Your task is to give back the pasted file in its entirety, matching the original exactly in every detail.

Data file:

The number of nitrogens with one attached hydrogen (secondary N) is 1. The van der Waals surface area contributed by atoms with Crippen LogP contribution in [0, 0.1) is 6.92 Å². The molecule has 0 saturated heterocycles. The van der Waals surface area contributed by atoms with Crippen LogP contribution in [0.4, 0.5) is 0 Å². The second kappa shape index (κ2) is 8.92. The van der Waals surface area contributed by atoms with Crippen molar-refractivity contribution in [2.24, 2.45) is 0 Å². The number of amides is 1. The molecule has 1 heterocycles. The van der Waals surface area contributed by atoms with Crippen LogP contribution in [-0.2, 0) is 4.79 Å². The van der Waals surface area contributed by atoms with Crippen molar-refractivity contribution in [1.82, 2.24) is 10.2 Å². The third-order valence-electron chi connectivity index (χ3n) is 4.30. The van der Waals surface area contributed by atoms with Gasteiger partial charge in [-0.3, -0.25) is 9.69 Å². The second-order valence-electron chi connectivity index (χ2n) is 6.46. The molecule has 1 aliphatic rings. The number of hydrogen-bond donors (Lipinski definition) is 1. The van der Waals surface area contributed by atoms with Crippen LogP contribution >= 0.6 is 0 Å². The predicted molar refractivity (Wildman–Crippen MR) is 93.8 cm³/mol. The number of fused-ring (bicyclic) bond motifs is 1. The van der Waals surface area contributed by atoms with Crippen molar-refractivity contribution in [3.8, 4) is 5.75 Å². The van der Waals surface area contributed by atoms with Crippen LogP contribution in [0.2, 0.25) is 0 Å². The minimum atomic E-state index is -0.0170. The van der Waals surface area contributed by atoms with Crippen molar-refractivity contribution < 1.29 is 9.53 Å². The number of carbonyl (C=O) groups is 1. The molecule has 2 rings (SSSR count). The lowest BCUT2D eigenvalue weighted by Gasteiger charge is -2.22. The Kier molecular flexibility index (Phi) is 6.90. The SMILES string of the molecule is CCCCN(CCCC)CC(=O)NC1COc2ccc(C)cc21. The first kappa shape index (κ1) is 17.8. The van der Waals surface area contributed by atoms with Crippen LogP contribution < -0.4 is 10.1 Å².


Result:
The number of nitrogens with one attached hydrogen (secondary N) is 1. The van der Waals surface area contributed by atoms with Crippen LogP contribution in [0, 0.1) is 6.92 Å². The molecule has 0 saturated heterocycles. The van der Waals surface area contributed by atoms with Crippen LogP contribution in [0.4, 0.5) is 0 Å². The second kappa shape index (κ2) is 8.92. The van der Waals surface area contributed by atoms with Crippen molar-refractivity contribution in [2.24, 2.45) is 0 Å². The number of amides is 1. The molecule has 1 heterocycles. The van der Waals surface area contributed by atoms with Crippen LogP contribution in [-0.2, 0) is 4.79 Å². The van der Waals surface area contributed by atoms with Crippen molar-refractivity contribution in [1.82, 2.24) is 10.2 Å². The third-order valence-electron chi connectivity index (χ3n) is 4.30. The van der Waals surface area contributed by atoms with Gasteiger partial charge in [-0.3, -0.25) is 9.69 Å². The second-order valence-electron chi connectivity index (χ2n) is 6.46. The molecule has 1 aliphatic rings. The number of hydrogen-bond donors (Lipinski definition) is 1. The van der Waals surface area contributed by atoms with Crippen LogP contribution >= 0.6 is 0 Å². The predicted molar refractivity (Wildman–Crippen MR) is 93.8 cm³/mol. The number of fused-ring (bicyclic) bond motifs is 1. The van der Waals surface area contributed by atoms with Crippen molar-refractivity contribution in [3.8, 4) is 5.75 Å². The van der Waals surface area contributed by atoms with Crippen LogP contribution in [0.2, 0.25) is 0 Å². The minimum atomic E-state index is -0.0170. The van der Waals surface area contributed by atoms with Crippen molar-refractivity contribution < 1.29 is 9.53 Å². The number of carbonyl (C=O) groups is 1. The molecule has 2 rings (SSSR count). The lowest BCUT2D eigenvalue weighted by Gasteiger charge is -2.22. The Kier molecular flexibility index (Phi) is 6.90. The SMILES string of the molecule is CCCCN(CCCC)CC(=O)NC1COc2ccc(C)cc21. The first kappa shape index (κ1) is 17.8. The van der Waals surface area contributed by atoms with Crippen LogP contribution < -0.4 is 10.1 Å².